After examining results from the spring administration of the Arizona Instrument to Measure Standards (AIMS) test, director Betty Rowe of the Kingman Academy of Learning said she was surprised in some areas, glad in others.
"I was pleased to see as a school we exceeded scores for the state of Arizona in almost every area and the other district (Kingman Elementary School District) here in town," Rowe said.
"I'm not totally pleased, just glad we excelled more than the state and district 4."
Pupils in grades 3, 5 and 8 were tested for the first time in the spring.
Arizona academic standards are clear and concise statements of what pupils are expected to know and be able to do.
Each standard defines what pupils should be capable of accomplishing at different grade levels: readiness (kindergarten); foundations (grades 1-3); essentials (grades 4-8); and proficiency (grades 9-12).
Scale scores range from 200 to 800 in each content area, but scores are not comparable between content areas and cannot be averaged.
Reading is the subject most highly emphasized in the past at the KAL and the subject in which pupils posted the best scores, as depicted in the accompanying graph.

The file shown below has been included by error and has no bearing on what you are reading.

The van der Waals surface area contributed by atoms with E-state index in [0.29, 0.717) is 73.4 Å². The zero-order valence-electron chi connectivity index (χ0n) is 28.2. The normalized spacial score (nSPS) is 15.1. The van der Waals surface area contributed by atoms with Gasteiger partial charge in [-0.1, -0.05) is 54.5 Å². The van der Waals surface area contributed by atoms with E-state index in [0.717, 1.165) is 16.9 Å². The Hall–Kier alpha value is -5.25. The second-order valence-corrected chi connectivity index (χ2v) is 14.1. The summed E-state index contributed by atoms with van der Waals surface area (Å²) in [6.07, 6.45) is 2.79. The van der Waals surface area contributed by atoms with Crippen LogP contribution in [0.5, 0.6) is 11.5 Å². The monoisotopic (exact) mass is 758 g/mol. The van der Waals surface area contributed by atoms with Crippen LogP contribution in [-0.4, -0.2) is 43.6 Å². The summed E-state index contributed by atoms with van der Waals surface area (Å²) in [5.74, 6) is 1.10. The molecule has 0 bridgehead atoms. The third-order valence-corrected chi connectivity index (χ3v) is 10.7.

Among third-graders, 81 percent taking the test met or exceeded the standards.
Seventy-five percent of fifth-graders and 59 percent of eighth-graders met or exceeded the standards.
"I was very pleased with our third grade reading scores," Rowe said.
"I thought we might be a little higher in math there, but this was the first year of testing and it gives us something to work on.
"Fifth grade was a little lower than I expected in writing and math.
It indicates to us areas we need to work on, but I feel our students will do better."
In eighth grade, the 59 percent of pupils taking the reading test that met or exceeded the standard was lower than the 70 percent or higher figure Rowe said she would like to see.
"We need to emphasize work on writing in eighth grade and become more aware of what is expected on AIMS," she said.
"But I feel the test gave us some real parameters to emphasize."
Rowe said she was surprised just 22 percent of KAL eighth-graders taking the math test met or exceeded the standards, adding pupils did better on the Stanford-9 test in math than on AIMS.